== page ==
• Luke 9:23, Then he said to them all: “Whoever wants to be my disciple must deny themselves and take up their cross daily and follow me.
  • Colossians 1:24, Now I rejoice in what I am suffering for you, and I fill up in my flesh what is still lacking in regard to Christ’s afflictions, for the sake of his body, which is the church.
  • 1 Peter 2:21, To this you were called, because Christ suffered for you, leaving you an example, that you should follow in his steps.
  • 2 Timothy 1:8, So do not be ashamed of the testimony about our Lord or of me his prisoner. Rather, join with me in suffering for the gospel, by the power of God.


We aren’t promised a life free of suffering, instead we are called to take up our cross daily and follow Jesus.  We are called to follow him, even in his suffering.  We don’t serve a God who doesn’t understand the suffering that we are going through, but a God who chose to come here to this earth and suffer for us and with us.  Yes, there are times when God does heal, and there are times when God does deliver us from suffering, but we are never promised a life free of suffering.  I believe that anyone that says God will keep us from suffering has misunderstood what God is doing, like Isaiah and John the Baptist both seemed to misunderstand what God is doing.  No, we are guaranteed suffering.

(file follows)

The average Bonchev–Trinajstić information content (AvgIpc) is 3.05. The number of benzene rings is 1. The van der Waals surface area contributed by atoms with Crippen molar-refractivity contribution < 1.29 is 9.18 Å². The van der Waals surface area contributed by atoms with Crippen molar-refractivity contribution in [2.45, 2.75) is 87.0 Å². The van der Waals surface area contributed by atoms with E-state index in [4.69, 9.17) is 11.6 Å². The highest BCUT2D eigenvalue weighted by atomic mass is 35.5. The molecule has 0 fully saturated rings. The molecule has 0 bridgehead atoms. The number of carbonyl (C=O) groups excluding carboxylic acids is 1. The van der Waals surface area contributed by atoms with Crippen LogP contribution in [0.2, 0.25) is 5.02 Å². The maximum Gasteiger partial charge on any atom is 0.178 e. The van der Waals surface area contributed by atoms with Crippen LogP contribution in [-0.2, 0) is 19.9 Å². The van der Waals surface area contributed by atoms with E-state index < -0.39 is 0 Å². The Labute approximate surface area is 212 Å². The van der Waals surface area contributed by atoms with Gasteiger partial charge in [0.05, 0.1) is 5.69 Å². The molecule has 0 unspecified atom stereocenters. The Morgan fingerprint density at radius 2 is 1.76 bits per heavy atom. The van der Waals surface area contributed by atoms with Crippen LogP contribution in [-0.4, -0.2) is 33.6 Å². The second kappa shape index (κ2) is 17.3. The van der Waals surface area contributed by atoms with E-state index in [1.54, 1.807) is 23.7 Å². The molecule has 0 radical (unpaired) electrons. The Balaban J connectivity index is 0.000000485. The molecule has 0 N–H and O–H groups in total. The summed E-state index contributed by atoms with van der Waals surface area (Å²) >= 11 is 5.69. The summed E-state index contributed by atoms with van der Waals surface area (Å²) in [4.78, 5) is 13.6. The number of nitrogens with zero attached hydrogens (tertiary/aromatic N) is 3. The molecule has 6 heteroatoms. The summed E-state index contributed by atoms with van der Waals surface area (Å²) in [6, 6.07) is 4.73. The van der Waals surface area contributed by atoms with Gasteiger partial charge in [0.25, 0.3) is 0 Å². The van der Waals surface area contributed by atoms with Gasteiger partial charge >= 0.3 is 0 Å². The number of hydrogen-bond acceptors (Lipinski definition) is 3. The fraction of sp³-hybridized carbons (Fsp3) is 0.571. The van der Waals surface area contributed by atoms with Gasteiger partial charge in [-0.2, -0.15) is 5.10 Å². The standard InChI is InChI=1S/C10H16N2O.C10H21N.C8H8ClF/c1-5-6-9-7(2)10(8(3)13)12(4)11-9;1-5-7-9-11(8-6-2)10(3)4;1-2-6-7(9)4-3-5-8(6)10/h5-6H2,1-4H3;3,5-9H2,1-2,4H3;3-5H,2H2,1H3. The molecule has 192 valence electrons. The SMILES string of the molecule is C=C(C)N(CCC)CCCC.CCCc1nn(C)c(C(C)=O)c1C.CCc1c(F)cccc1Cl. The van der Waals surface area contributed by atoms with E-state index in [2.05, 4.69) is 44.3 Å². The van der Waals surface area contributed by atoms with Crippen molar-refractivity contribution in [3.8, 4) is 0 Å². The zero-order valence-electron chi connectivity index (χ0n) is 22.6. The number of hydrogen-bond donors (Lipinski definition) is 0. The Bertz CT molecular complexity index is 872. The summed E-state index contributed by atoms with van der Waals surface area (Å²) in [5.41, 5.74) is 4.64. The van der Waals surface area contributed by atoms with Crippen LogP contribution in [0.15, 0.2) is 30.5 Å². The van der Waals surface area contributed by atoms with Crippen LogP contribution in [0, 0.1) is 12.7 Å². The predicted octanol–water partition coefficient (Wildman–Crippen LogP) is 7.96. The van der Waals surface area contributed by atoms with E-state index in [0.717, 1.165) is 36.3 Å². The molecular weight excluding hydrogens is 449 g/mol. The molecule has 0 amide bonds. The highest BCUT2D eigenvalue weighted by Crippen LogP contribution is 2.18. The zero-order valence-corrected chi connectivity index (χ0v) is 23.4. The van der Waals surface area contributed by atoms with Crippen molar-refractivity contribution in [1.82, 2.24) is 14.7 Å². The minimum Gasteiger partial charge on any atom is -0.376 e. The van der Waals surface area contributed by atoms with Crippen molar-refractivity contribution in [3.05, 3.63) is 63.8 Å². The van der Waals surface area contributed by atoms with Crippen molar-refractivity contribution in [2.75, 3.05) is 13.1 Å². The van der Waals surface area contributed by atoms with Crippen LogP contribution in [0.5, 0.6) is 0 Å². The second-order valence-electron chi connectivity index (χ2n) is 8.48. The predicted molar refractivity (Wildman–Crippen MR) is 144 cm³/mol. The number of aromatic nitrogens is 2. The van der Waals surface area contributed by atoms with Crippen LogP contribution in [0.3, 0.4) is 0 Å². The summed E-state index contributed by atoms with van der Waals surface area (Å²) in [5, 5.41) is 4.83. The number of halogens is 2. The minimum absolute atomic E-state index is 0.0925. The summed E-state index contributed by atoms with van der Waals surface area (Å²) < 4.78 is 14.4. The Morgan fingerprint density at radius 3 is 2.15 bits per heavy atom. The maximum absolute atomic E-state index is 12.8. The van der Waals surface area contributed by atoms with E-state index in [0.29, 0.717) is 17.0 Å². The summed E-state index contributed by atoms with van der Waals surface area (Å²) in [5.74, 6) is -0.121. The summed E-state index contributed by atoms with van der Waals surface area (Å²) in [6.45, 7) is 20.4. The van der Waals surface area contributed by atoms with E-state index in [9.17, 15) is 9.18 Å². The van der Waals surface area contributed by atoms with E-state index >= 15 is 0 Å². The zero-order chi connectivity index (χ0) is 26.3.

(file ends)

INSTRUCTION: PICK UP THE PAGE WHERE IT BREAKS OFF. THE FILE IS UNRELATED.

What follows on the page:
The second thing that I have learned through my studies of suffering is that we are called to suffer with others.  In John’s gospel we find the story of Lazarus of Bethany.  Word comes to Jesus that Lazarus is dying and Jesus takes his sweet time in going to heal Lazarus.  And when he gets there Lazarus has already been dead and in the tomb for four days.  Lazarus’ sisters say to Jesus, If only you had been here, he wouldn’t have died.  And Mary cries.  Seeing Mary cry, Jesus is deeply moved and he too begins to cry.  And to be honest with you, I think that this is interesting because the text tells us that Jesus was already planning on bringing Lazarus back to life.  He knew that everything was going to turn out alright in the end.  But it was seeing the hurt and the suffering of Mary that caused Jesus to suffer as well.  Jesus wept.

            We too know that in the end everything will turn out okay.  We know that one day the prophesy of Isaiah will be fulfilled and the work that Jesus began will be completed.  Our job today is to follow Jesus and mourn with those who mourn.